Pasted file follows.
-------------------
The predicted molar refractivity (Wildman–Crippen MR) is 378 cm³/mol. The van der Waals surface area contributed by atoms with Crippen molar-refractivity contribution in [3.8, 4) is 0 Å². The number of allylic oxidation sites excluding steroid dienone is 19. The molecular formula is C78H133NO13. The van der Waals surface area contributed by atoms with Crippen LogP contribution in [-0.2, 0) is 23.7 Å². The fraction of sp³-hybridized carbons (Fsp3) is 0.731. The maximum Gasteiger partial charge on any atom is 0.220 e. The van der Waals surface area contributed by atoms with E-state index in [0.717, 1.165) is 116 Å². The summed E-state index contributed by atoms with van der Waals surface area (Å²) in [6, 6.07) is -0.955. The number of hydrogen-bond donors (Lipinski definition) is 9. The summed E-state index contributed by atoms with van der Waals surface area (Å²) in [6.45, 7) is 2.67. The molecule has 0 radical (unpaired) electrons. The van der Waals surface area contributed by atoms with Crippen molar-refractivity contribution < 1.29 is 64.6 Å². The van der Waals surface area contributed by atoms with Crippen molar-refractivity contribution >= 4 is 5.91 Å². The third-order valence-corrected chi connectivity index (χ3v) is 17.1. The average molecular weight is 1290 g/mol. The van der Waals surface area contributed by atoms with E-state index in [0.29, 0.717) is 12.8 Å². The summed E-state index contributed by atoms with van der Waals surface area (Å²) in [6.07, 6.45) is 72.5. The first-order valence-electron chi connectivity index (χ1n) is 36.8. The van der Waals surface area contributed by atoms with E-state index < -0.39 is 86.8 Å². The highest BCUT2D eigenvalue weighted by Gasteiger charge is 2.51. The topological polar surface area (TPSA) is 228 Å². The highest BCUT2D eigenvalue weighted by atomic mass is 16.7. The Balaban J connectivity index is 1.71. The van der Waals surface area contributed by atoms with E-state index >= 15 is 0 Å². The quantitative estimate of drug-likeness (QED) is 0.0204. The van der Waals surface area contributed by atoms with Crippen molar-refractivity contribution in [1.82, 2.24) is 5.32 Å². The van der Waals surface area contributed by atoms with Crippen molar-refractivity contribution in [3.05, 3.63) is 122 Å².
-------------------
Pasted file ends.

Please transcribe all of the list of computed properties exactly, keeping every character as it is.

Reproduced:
The predicted molar refractivity (Wildman–Crippen MR) is 378 cm³/mol. The van der Waals surface area contributed by atoms with Crippen molar-refractivity contribution in [3.8, 4) is 0 Å². The number of allylic oxidation sites excluding steroid dienone is 19. The molecular formula is C78H133NO13. The van der Waals surface area contributed by atoms with Crippen LogP contribution in [-0.2, 0) is 23.7 Å². The fraction of sp³-hybridized carbons (Fsp3) is 0.731. The maximum Gasteiger partial charge on any atom is 0.220 e. The van der Waals surface area contributed by atoms with E-state index in [0.717, 1.165) is 116 Å². The summed E-state index contributed by atoms with van der Waals surface area (Å²) in [6, 6.07) is -0.955. The number of hydrogen-bond donors (Lipinski definition) is 9. The summed E-state index contributed by atoms with van der Waals surface area (Å²) in [6.45, 7) is 2.67. The molecule has 0 radical (unpaired) electrons. The van der Waals surface area contributed by atoms with Crippen molar-refractivity contribution < 1.29 is 64.6 Å². The van der Waals surface area contributed by atoms with Crippen molar-refractivity contribution >= 4 is 5.91 Å². The third-order valence-corrected chi connectivity index (χ3v) is 17.1. The average molecular weight is 1290 g/mol. The van der Waals surface area contributed by atoms with E-state index in [0.29, 0.717) is 12.8 Å². The summed E-state index contributed by atoms with van der Waals surface area (Å²) in [6.07, 6.45) is 72.5. The first-order valence-electron chi connectivity index (χ1n) is 36.8. The van der Waals surface area contributed by atoms with E-state index < -0.39 is 86.8 Å². The highest BCUT2D eigenvalue weighted by Gasteiger charge is 2.51. The topological polar surface area (TPSA) is 228 Å². The highest BCUT2D eigenvalue weighted by atomic mass is 16.7. The Balaban J connectivity index is 1.71. The van der Waals surface area contributed by atoms with E-state index >= 15 is 0 Å². The quantitative estimate of drug-likeness (QED) is 0.0204. The van der Waals surface area contributed by atoms with Crippen molar-refractivity contribution in [1.82, 2.24) is 5.32 Å². The van der Waals surface area contributed by atoms with Crippen molar-refractivity contribution in [3.05, 3.63) is 122 Å².